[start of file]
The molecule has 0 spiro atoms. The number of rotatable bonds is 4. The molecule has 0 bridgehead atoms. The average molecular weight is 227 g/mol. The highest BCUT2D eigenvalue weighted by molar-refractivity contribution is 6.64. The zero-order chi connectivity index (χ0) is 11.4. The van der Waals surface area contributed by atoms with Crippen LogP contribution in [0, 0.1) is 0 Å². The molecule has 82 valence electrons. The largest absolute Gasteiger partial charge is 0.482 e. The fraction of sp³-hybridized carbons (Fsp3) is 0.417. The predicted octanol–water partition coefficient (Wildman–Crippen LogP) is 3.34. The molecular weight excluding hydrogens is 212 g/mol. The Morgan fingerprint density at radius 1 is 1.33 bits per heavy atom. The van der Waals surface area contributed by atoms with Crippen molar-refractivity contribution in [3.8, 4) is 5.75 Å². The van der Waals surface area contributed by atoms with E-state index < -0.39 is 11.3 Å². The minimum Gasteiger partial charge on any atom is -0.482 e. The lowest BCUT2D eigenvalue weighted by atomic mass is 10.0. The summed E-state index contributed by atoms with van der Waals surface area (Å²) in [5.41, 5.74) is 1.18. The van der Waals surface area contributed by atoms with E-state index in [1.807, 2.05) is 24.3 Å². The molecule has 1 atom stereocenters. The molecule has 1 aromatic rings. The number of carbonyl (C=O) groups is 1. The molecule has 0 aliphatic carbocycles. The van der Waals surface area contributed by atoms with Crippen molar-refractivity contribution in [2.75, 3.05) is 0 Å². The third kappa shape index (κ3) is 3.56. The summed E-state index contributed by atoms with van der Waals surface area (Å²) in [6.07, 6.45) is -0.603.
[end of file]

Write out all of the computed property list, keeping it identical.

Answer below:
The molecule has 0 spiro atoms. The number of rotatable bonds is 4. The molecule has 0 bridgehead atoms. The average molecular weight is 227 g/mol. The highest BCUT2D eigenvalue weighted by molar-refractivity contribution is 6.64. The zero-order chi connectivity index (χ0) is 11.4. The van der Waals surface area contributed by atoms with Crippen LogP contribution in [0, 0.1) is 0 Å². The molecule has 82 valence electrons. The largest absolute Gasteiger partial charge is 0.482 e. The fraction of sp³-hybridized carbons (Fsp3) is 0.417. The predicted octanol–water partition coefficient (Wildman–Crippen LogP) is 3.34. The molecular weight excluding hydrogens is 212 g/mol. The Morgan fingerprint density at radius 1 is 1.33 bits per heavy atom. The van der Waals surface area contributed by atoms with Crippen molar-refractivity contribution in [3.8, 4) is 5.75 Å². The van der Waals surface area contributed by atoms with E-state index < -0.39 is 11.3 Å². The minimum Gasteiger partial charge on any atom is -0.482 e. The lowest BCUT2D eigenvalue weighted by atomic mass is 10.0. The summed E-state index contributed by atoms with van der Waals surface area (Å²) in [5.41, 5.74) is 1.18. The van der Waals surface area contributed by atoms with E-state index in [1.807, 2.05) is 24.3 Å². The molecule has 1 atom stereocenters. The molecule has 1 aromatic rings. The number of carbonyl (C=O) groups is 1. The molecule has 0 aliphatic carbocycles. The van der Waals surface area contributed by atoms with Crippen molar-refractivity contribution in [2.75, 3.05) is 0 Å². The third kappa shape index (κ3) is 3.56. The summed E-state index contributed by atoms with van der Waals surface area (Å²) in [6.07, 6.45) is -0.603.